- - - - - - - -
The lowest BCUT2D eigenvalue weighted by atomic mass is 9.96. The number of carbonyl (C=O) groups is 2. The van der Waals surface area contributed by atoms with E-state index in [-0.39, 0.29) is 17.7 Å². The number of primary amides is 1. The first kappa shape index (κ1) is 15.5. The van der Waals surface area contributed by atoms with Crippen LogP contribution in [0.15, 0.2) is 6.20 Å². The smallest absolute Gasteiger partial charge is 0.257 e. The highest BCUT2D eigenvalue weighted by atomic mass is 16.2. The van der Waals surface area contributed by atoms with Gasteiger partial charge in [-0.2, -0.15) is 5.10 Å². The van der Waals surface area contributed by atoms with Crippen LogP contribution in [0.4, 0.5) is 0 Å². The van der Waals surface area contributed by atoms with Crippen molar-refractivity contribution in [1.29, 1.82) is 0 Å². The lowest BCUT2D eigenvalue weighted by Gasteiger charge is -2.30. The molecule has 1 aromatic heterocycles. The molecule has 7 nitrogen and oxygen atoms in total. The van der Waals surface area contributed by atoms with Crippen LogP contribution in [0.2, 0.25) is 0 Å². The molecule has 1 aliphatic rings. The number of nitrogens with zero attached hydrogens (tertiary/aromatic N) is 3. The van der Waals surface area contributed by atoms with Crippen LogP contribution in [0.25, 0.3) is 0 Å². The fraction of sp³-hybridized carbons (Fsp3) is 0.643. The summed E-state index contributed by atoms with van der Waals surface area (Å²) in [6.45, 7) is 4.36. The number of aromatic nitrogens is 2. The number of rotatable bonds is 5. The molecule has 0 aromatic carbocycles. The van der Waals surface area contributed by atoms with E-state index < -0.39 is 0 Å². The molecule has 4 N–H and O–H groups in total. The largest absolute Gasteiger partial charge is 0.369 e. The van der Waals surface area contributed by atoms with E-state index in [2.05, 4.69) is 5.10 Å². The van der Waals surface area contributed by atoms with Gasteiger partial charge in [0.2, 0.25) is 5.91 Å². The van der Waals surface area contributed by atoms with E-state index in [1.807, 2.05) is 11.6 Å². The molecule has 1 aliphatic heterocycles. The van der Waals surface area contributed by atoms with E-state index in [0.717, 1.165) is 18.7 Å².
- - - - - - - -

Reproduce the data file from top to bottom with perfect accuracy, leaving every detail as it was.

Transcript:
The lowest BCUT2D eigenvalue weighted by atomic mass is 9.96. The number of carbonyl (C=O) groups is 2. The van der Waals surface area contributed by atoms with E-state index in [-0.39, 0.29) is 17.7 Å². The number of primary amides is 1. The first kappa shape index (κ1) is 15.5. The van der Waals surface area contributed by atoms with Crippen LogP contribution in [0.15, 0.2) is 6.20 Å². The smallest absolute Gasteiger partial charge is 0.257 e. The highest BCUT2D eigenvalue weighted by atomic mass is 16.2. The van der Waals surface area contributed by atoms with Gasteiger partial charge in [-0.2, -0.15) is 5.10 Å². The van der Waals surface area contributed by atoms with Crippen LogP contribution in [0.4, 0.5) is 0 Å². The van der Waals surface area contributed by atoms with Crippen molar-refractivity contribution in [1.29, 1.82) is 0 Å². The lowest BCUT2D eigenvalue weighted by Gasteiger charge is -2.30. The molecule has 1 aromatic heterocycles. The molecule has 7 nitrogen and oxygen atoms in total. The van der Waals surface area contributed by atoms with Crippen LogP contribution in [0.2, 0.25) is 0 Å². The molecule has 1 aliphatic rings. The number of nitrogens with zero attached hydrogens (tertiary/aromatic N) is 3. The van der Waals surface area contributed by atoms with Crippen LogP contribution in [0.25, 0.3) is 0 Å². The fraction of sp³-hybridized carbons (Fsp3) is 0.643. The summed E-state index contributed by atoms with van der Waals surface area (Å²) in [6.45, 7) is 4.36. The number of aromatic nitrogens is 2. The number of rotatable bonds is 5. The molecule has 0 aromatic carbocycles. The van der Waals surface area contributed by atoms with E-state index < -0.39 is 0 Å². The molecule has 4 N–H and O–H groups in total. The largest absolute Gasteiger partial charge is 0.369 e. The van der Waals surface area contributed by atoms with E-state index in [2.05, 4.69) is 5.10 Å². The van der Waals surface area contributed by atoms with Gasteiger partial charge in [0.2, 0.25) is 5.91 Å². The van der Waals surface area contributed by atoms with E-state index in [1.807, 2.05) is 11.6 Å². The molecule has 1 aliphatic heterocycles. The van der Waals surface area contributed by atoms with E-state index in [0.717, 1.165) is 18.7 Å².